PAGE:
You were taken out to breathe in the fumes from a passing tar spreading wagon. As the tar wagon didn’t pass very often, when it did you were taken out whether you were ill or not, just in case.
Alternatively some had a more sophisticated device, the Cresolene lamp, which vaporised creosote in their bedrooms.
You’re not even allowed to paint it on your fence now.
Benzedrine inhalers were available till they realised folk were taking the impregnated paper out and chewing it. Benzedrine is of course an amphetamine.
For the seriously catarrh clogged we still had menthol inhalers. The old French ‘St Francis’ menthol inhalers, claimed they cured neuralgia, rheumatism, migraine and ‘calme douleurs’, in other words soothed pain.
I get migraine, but I don’t suffer from it. It took me years to find out what I’d got is called ‘Migraine sans douleurs’.
The inhalers were, of course, unavailable in England. Even these would not have been strong enough for my dad. He’d stick a menthol crystal in the end of his Woodbine.
Later they brought out commercial menthol cigs. One brand called Consulate they advertised as “Cool as a mountain stream”.
That’s the last way you’d describe dad’s home made ones. They blew your head off with one puff and your nose felt like it was breathing air from the Arctic with a danger of nasal frostbite and you lost your sense of smell.
Fortunately this occurred when I was older.
When I was a baby my deaf parents needed their sense of smell. It was handy when I had a full nappy since they couldn’t hear me crying.
Even after being chlorine sterilised at the local baths we had to have another bath every Friday in the dolly tub.
Then to avoid the attention of Nitty Nora the school bug explorer, our hair was carefully combed through with a nit comb.
When we were given the all-clear, our hair was glued down with Amami wave set, which I think was gum tragacanth dyed green.
I didn’t realise it was still available until I read recently that they were to stop selling it.
I hated Amami because Mam used it to give me what they called a ‘Kiss Curl’ right in the middle of my forehead.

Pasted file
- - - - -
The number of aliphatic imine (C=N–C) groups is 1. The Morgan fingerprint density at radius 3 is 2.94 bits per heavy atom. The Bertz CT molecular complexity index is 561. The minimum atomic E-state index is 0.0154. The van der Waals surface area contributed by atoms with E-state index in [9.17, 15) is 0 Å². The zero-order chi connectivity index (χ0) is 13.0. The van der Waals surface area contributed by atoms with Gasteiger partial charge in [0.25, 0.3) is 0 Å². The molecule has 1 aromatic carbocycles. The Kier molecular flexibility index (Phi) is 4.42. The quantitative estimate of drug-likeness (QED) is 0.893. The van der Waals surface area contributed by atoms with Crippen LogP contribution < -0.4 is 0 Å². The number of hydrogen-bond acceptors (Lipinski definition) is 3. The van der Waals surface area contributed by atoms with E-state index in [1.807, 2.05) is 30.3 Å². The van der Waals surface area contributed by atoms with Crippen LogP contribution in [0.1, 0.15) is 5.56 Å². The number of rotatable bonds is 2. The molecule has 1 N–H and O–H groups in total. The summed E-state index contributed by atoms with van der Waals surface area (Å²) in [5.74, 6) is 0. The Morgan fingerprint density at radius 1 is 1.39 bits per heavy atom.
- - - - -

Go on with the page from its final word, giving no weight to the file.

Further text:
This goo also helped to glue down what Mam always called “Scurf”.
Apparently the lower classes had scurf, the middle classes had dandruff and the upper bunch simply had dry scalps.
Because Mam called it scurf, I was worried I’d got sailors scurvy that we’d been told about at school.
It was years before I found out it was dandruff.
She also managed to panic the school when she sent a note saying I had yellow fever.
This was so serious a neighbour said we had to put a warning yellow flag on the house roof. It turned out I’d got Jaundice.
I was given a reddish liquid to drink with a straw. I think this was to stop it touching my teeth. I haven’t a clue why and after inquiring at many chemists I’ve never found out what it was.
The main thing I remember is being allowed to lie on granny’s bed and, luxury of luxuries, I didn’t have to go to the outside loo.
This luxury was unheard of. I had the use of granny’s best posing chamber pot, which was really only for show or to collect pee to treat granny’s chilblains.
This method was of course cheaper than the aptly named Pickle’s ointment for chilblains. I could now use the potty for its real purpose. For discretion’s sake a large handkerchief was placed over the top.
PS: There were many methods used to get rid of warts. Today they freeze them off with liquid nitrogen.
In the past you could go to a wart charmer and get them charmed off.
Cramp was kept at bay with cramp charms. These were actually the kneecaps of sheep.
Some think the term craps comes from these being used as dice. Why am I waffling on about this. Well I like a couple for my collection, any ideas?
Wilf’s autobiography to the age of elevenŠMy Best Cellar can be purchased at Waterstones or via his website www.wilflunn.com